Return to Trinity

The big wheel of life has turned right around as this September sees me begin, for the second time in my life, a new academic post on the staff of Trinity College in Bristol. It’s a fascinating experience, returning to an institution which I left over 10 years ago. Trinity is bigger than it was when I left and has developed its activities in a number of different ways.  It has developed context-based learning, for people who are training to be Church leaders: this gives them the opportunity to spend a significant part of their time working as an extension of a local church’s ministry team (and there are a variety of types of context available, from urban to rural). It has recently developed a non-residential part-time course which is taken by a variety of types of student, some of whom are training for ordination locally, while others are preparing for, or resourcing their existing Christian ministry. Finally, Trinity now has an open learning section, that offers courses for people living just about anywhere. This is an exciting combination of activities, which will make the college able to adapt to the changing needs of the Church and the changing opportunities which technology provides.

What has not changed is its institutional commitment to Christian mission. But the outside world has changed since I left, with the UK Church having less and less influence upon its culture. Trinity is very committed to the re-evangelisation of these islands, as in the UK (and Europe more generally) the Church faces critical challenges which are of strategic importance to global Christianity. In many respects, we are facing problems today which other parts of world Christianity will face in coming decades.This task requires both theological and spiritual commitment of the highest order, so it’s important that colleges like Trinity, which seek to resource the Church through training, do so with that same level of missional commitment to a deep spirituality and intellectual excellence. So it’s not surprising that I’m so excited to be part of what’s going on here.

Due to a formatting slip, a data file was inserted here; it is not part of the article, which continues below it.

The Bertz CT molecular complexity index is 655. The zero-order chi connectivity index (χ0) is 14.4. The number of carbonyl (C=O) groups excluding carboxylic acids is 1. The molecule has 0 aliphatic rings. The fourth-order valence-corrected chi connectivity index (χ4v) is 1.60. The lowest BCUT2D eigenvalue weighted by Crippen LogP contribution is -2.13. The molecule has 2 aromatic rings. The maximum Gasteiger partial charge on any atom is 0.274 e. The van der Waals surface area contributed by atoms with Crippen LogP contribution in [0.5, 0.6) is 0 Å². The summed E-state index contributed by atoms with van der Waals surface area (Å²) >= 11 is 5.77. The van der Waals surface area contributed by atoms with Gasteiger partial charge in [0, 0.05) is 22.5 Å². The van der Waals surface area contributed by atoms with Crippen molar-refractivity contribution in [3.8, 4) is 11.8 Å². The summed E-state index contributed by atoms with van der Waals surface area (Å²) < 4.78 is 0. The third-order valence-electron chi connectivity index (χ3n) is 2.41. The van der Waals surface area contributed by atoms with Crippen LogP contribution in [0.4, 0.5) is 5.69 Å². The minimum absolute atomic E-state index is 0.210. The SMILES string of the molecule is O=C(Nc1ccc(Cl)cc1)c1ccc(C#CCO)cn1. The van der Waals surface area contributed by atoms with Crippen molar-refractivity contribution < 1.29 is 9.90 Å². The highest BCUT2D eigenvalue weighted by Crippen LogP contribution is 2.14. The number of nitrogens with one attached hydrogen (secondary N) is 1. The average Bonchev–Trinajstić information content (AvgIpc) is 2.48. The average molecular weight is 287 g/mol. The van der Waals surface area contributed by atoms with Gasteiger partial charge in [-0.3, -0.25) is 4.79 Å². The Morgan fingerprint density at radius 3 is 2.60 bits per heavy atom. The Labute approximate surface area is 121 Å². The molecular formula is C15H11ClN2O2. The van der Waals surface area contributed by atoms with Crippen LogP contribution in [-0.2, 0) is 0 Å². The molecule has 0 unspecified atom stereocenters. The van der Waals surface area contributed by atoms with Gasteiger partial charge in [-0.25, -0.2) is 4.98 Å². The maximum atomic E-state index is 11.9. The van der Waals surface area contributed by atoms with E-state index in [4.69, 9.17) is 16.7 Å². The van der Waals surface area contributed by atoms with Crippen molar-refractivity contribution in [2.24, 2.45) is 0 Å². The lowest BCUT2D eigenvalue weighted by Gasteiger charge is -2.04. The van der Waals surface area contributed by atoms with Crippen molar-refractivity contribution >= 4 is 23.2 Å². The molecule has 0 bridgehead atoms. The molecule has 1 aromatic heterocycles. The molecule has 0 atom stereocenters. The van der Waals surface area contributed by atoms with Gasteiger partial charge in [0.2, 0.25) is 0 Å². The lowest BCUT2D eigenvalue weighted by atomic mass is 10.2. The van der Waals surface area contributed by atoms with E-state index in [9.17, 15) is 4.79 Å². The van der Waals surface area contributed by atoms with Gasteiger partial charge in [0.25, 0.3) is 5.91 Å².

At the same time I miss my many friends at St Michael’s. The staff there have all been wonderful colleagues to work with and immensely supportive. Peter, the principal, in particular, was a tower of strength throughout my time. Those who follow this blog may remember the hassle we had with our house-move, one effect of which was that we abandoned our plans to move to Monmouthshire and bought a house in Bristol instead. This meant a 3-hour daily commute for me, so when I was offered the job at Trinity, it meant more time to commit to doing the job and a huge time-burden lifted. Nevertheless, I had a good time at St Michael’s and wish everyone there my best wishes and love. In particular, I will continue to pray for students I taught there as they enter and develop their ministry in the Church in Wales. A very committed and impressive bunch they all are.

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One reply on “Return to Trinity”

  1. Great news to hear of your return, Paul, both as an alumni of Trinity and former Roberts student first time round and a recent London DDO. New horizons for me as I too have moved to work in a different country … just started as an incumbent in Wellington, New Zealand, and getting to grips with A New Zealand Prayer Book. Here’s to new starts! Every blessing.

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